Wednesday, December 20, 2017

Reaching the Masses - Propaganda Film During World War I

Hosted by Indy Neidell, YouTube channel The Great War shows you the history of the First World War in the four years from 1914 to 1918, exactly 100 years ago. In September 2016 a special episode was broadcasted on film propaganda during World War I.

Film poster Over the Top (USA, Vitagraph 1918)

Cinemas were already pretty popular when World War I broke out in 1914. After initial hesitation all warring nations started to embrace the new mass medium for their propaganda. The episode shows that, since it was technically difficult to deliver the authentic material the audiences wanted, war films were frequently staged. Film scripts opened the opportunity to transport any message about the war to a mass audience.

You can subscribe to this interesting show and watch a new video every Monday, Thursday and Saturday.


Wednesday, December 13, 2017

War Reporters on the Eastern Front (1915)

In June 1915, Dutch journalist Marcus van Blankenstein left Berlin and visited the Eastern Front. A correspondent for the Nieuwe Rotterdamse Courant, Van Blankenstein witnessed the destruction in Eastern Prussia as a result of the invasion of the Russian army. The report that he filed on this trench trip is also interesting for film history because in this story he mentions an American cinematographer and the way he worked while filming the war.

War reporters at the Eastern Front. Durborough is at the wheel of the car.  Photo courtesy William G. Chrystal

Although he doesn't mention any name, by checking the details on Van Blankenstein's trip it is clear that the cinematographer was Wilbur H. Durborough, the flamboyant American reporter who accompanied the German army together with his camera operator Irving Guy Ries. Durborough has been mentioned before several times in this weblog, as well as in our book American Cinematographers in the Great War.

Durborough's first trip through East Prussia, copied from the Wichita Beacon, 9 August 1915

"Band of brothers"

At the moment described by Van Blankenstein Ries evidently was at another place and Durborough himself cranked the movie camera. According to this Dutch reporter, Durborough staged some of his film scenes, such as a group of Russian prisoners of war who were asked by him to perform a colorful folkore dance. "With all pleasure I would make a band of brothers out of them and join them into battle!", Durborough exclaimed after he had seen their performance. Van Blankenstein clearly didn't approve of his journalistic methods. "It is so typical for these American business men. To these people this whole war apparently is nothing more than a chance to make a big movie drama out of it. A spectacle that they can watch and enjoy from a professional point of view."

Van Blankenstein's original press report can be read here. 

For more information on Durborough's photographic work during World War I here is a link to an extended edition on the making of his film On the Firing Line with the Germans (USA, 1915)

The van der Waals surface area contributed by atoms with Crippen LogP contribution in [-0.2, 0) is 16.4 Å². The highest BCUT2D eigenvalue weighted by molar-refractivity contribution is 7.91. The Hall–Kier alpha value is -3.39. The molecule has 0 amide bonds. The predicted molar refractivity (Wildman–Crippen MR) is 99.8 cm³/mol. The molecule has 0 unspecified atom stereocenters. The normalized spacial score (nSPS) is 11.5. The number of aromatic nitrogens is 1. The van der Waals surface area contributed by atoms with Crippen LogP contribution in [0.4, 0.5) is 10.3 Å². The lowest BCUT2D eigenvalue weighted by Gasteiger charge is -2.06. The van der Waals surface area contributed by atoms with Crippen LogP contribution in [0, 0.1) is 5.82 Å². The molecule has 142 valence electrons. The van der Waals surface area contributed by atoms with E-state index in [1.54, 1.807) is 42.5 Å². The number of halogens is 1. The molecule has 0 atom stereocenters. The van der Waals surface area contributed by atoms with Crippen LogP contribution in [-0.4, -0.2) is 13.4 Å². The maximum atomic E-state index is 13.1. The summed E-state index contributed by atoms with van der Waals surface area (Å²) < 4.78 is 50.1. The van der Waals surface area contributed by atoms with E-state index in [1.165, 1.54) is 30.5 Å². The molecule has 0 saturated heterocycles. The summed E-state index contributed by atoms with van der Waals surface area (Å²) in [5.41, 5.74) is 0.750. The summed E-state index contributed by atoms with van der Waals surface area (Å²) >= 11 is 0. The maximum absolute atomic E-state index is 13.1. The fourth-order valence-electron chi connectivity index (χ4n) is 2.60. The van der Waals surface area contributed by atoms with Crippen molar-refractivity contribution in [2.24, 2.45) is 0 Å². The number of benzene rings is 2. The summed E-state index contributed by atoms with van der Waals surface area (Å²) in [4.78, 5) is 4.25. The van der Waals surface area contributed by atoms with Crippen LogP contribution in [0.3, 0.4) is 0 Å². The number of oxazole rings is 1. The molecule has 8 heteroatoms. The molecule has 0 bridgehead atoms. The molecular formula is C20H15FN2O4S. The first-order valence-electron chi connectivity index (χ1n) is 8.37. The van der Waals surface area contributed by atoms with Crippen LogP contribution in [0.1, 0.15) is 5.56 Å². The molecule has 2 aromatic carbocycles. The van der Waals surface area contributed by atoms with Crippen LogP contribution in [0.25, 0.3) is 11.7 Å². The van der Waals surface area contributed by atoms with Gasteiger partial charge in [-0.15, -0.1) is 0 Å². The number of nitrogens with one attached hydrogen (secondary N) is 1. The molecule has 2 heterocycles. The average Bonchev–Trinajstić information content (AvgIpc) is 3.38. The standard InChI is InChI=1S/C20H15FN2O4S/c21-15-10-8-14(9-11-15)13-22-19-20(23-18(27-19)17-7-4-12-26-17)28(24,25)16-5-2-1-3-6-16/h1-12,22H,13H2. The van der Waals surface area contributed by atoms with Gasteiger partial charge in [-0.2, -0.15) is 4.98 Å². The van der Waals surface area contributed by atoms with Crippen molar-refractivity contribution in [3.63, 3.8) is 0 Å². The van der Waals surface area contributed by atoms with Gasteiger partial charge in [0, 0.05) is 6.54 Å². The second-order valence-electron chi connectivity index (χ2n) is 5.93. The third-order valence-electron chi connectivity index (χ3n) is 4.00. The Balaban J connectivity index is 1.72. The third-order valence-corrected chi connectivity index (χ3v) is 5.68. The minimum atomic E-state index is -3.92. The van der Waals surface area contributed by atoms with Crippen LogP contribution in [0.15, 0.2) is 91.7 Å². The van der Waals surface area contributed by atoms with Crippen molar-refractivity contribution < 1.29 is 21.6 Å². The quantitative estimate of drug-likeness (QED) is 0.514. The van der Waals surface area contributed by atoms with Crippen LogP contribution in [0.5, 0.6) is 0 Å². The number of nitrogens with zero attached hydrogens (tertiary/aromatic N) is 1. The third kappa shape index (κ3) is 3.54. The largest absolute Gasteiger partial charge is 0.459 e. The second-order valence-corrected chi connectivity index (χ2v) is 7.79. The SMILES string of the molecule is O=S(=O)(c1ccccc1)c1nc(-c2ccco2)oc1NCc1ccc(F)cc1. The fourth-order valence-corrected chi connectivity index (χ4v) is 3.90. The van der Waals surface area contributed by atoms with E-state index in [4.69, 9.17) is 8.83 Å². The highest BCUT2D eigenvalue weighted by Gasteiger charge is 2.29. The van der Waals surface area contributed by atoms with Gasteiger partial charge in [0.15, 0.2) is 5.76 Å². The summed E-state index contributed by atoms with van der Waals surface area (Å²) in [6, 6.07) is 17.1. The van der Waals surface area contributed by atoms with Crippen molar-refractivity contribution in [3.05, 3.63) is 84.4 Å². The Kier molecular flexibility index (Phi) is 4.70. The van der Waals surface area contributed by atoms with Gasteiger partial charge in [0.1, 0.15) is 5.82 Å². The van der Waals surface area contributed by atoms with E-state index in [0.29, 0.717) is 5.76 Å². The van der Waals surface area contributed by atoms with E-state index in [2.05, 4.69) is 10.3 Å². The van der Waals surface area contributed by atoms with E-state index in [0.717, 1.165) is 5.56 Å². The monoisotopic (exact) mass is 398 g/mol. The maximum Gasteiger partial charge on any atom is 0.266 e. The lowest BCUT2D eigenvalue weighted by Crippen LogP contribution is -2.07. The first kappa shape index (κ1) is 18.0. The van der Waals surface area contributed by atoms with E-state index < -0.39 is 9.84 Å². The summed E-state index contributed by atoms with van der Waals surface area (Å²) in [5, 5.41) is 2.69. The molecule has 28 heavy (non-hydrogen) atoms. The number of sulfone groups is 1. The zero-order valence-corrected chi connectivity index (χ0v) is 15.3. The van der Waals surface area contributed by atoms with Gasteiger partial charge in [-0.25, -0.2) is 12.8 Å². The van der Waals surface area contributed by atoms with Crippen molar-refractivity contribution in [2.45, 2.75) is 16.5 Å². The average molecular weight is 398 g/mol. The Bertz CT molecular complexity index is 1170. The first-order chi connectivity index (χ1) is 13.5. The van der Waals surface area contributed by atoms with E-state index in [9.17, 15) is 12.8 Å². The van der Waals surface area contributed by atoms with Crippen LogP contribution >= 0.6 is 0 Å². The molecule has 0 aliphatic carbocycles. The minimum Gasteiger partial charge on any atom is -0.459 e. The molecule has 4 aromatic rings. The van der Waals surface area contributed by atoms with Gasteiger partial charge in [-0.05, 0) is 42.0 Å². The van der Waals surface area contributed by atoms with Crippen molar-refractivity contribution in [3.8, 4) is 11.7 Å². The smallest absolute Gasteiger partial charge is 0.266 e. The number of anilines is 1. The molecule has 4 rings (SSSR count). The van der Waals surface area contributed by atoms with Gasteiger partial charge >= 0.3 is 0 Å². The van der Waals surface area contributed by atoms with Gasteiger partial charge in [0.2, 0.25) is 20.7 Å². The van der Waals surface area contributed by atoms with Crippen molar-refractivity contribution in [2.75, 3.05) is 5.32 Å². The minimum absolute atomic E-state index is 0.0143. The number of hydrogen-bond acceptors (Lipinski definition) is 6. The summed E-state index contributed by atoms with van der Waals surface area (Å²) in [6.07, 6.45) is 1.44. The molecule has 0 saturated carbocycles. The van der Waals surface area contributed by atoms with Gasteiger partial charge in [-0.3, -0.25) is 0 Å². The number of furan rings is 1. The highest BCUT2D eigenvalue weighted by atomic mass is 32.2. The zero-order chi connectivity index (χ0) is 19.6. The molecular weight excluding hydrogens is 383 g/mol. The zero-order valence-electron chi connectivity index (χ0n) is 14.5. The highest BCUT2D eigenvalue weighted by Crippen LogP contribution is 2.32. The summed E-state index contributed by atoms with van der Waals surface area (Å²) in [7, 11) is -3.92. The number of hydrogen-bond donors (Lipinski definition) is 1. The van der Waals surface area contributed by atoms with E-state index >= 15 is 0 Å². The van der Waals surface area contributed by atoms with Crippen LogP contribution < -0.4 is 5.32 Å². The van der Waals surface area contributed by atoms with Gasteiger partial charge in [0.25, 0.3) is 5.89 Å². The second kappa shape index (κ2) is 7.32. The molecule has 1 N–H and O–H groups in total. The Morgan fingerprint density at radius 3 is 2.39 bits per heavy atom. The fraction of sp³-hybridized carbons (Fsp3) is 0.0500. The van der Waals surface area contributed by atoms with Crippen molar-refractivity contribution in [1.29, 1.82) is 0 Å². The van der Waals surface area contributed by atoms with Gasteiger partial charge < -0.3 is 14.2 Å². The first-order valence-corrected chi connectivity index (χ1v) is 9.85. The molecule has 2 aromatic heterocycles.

Monday, December 4, 2017

Mobilizing Movies! The U.S. Signal Corps Goes to War, 1917-1919

To mark the centennial of the First World War an international conference was organized recently on the birth of military cinematography. Authors Cooper Graham and Ron van Dopperen for this occasion were asked to prepare a presentation on the film program by the U.S. Signal Corps during World War I.

Lieutenant Ira P. Gilette, photographic officer of the 1st Division, A.E.F., in France, April 1918. Signal Corps photograph, courtesy Harry B. Kidd

The conference The Birth of Military Cinemas was organized in Namur, Belgium, on November 30 and December 1 by the Royal Belgian Film Archives, in cooperation with ECPAD, the Mission Centenaire 14-18 France and the Universities of Namur and Picardie. With contributions by leading film historians representing most of the European countries that were belligerents during the Great War our presentation focused on the official military cinematographers that accompanied the American Expeditionary Force in France, how these men were trained, improvements in camera technique, the conditions at the front while filming the Great War and the uneasy relationship between the U.S. Signal Corps that was officialy assigned to cover the war and the Committee on Public Information (CPI), America's wartime propaganda agency.


As demonstrated in our presentation, the work done by these military cameramen from the United States improved significantly as a result of the CPI film efforts. At the time of the Armistice in November 1918, the Photographic Unit of the U.S. Signal Corps had become a remarkable powerhouse, with seven photographic field units on duty in the combat zone on the Western Front. At the National Archives in Washington, D.C., there is also a huge amount of footage available that was shot by these cameramen. The American film legacy of the Great War is impressive.

Based on our book American Cinematographers in the Great War, we did additional research for this presentation on the Signal Corps films of World War I. We edited the results into a film presentation and showed this short documentary for the first time during the conference on December 1. Enjoy this web launch!

Here is a link to the conference paper that we submitted on the birth of military cinematography in the United States during World War I.